This is important because so much of our theology and thinking about mission, while often excellent – and sometimes not – is ‘imported’ from very different cultural contexts, particularly America.

The plan is to launch 3 books. The first one is already written by Pastor Fraser Hosford. I’ve read it and wrote this endorsement.

It is so good to see an Irish pastor writing about theology, culture and mission for our contemporary Irish context! Fraser Hosford asks an important question – how is the gospel good news in Ireland today? What is so fresh about this book is that he answers this question by engaging thoughtfully and graciously with what real people in Ireland today actually think, believe and hope for. It is from this foundation of careful listening that Hosford unpacks how the gospel is good news for all of life. Peppered with stories and illustrations, the result is a very readable account of how the gospel leads to a flourishing life. Anyone writing about such a great theme has my attention, I suggest that he should have yours as well.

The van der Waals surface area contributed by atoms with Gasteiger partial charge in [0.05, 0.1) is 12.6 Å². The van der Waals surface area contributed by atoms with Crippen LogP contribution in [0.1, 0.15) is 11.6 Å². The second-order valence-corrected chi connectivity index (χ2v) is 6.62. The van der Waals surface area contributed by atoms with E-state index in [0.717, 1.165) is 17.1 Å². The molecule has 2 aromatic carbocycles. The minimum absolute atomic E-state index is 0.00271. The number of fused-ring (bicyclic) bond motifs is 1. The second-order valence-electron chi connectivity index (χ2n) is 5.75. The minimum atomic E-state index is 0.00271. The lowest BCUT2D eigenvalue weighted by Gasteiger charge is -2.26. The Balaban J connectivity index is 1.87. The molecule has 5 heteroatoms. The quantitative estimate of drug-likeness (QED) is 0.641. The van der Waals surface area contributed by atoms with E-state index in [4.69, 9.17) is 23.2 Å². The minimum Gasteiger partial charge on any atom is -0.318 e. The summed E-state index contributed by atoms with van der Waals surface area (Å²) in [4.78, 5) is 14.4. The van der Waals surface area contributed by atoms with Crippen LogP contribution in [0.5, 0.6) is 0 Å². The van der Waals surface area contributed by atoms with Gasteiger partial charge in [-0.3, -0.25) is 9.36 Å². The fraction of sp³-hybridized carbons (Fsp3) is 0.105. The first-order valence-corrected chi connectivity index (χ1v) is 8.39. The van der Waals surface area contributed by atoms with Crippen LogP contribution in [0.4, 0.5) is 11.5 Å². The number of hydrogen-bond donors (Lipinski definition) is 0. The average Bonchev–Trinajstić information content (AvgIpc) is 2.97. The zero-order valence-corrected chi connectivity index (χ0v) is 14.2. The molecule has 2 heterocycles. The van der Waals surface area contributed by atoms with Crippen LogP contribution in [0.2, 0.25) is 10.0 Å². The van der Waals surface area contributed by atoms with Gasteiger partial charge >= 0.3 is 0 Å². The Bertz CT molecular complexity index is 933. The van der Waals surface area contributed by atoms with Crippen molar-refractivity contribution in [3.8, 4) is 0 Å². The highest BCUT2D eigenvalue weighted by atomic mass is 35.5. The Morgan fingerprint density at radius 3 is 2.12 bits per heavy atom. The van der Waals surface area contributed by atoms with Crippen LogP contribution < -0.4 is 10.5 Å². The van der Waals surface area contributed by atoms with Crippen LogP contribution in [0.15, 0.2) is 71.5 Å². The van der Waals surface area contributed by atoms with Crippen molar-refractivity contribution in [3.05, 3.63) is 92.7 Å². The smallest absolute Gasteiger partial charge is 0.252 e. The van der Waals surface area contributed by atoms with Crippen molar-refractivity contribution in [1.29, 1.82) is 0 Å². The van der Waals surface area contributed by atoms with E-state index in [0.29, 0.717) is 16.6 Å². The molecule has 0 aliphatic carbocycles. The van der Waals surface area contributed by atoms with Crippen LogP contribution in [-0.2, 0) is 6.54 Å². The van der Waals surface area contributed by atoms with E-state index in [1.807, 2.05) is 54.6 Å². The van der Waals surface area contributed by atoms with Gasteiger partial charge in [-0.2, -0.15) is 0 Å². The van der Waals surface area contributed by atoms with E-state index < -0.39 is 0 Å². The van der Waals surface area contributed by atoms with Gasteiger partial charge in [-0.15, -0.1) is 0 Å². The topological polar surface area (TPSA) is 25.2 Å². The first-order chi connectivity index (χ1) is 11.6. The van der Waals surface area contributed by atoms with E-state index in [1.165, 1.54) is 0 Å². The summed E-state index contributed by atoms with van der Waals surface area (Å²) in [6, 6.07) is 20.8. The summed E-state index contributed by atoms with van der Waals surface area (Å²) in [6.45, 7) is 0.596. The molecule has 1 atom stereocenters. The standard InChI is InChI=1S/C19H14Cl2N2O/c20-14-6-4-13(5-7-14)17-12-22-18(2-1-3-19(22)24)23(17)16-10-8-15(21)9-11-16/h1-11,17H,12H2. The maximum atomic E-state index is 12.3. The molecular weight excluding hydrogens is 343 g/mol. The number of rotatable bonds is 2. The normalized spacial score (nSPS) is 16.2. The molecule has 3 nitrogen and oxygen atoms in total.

Here is the vision behind Praxis Press in their own words: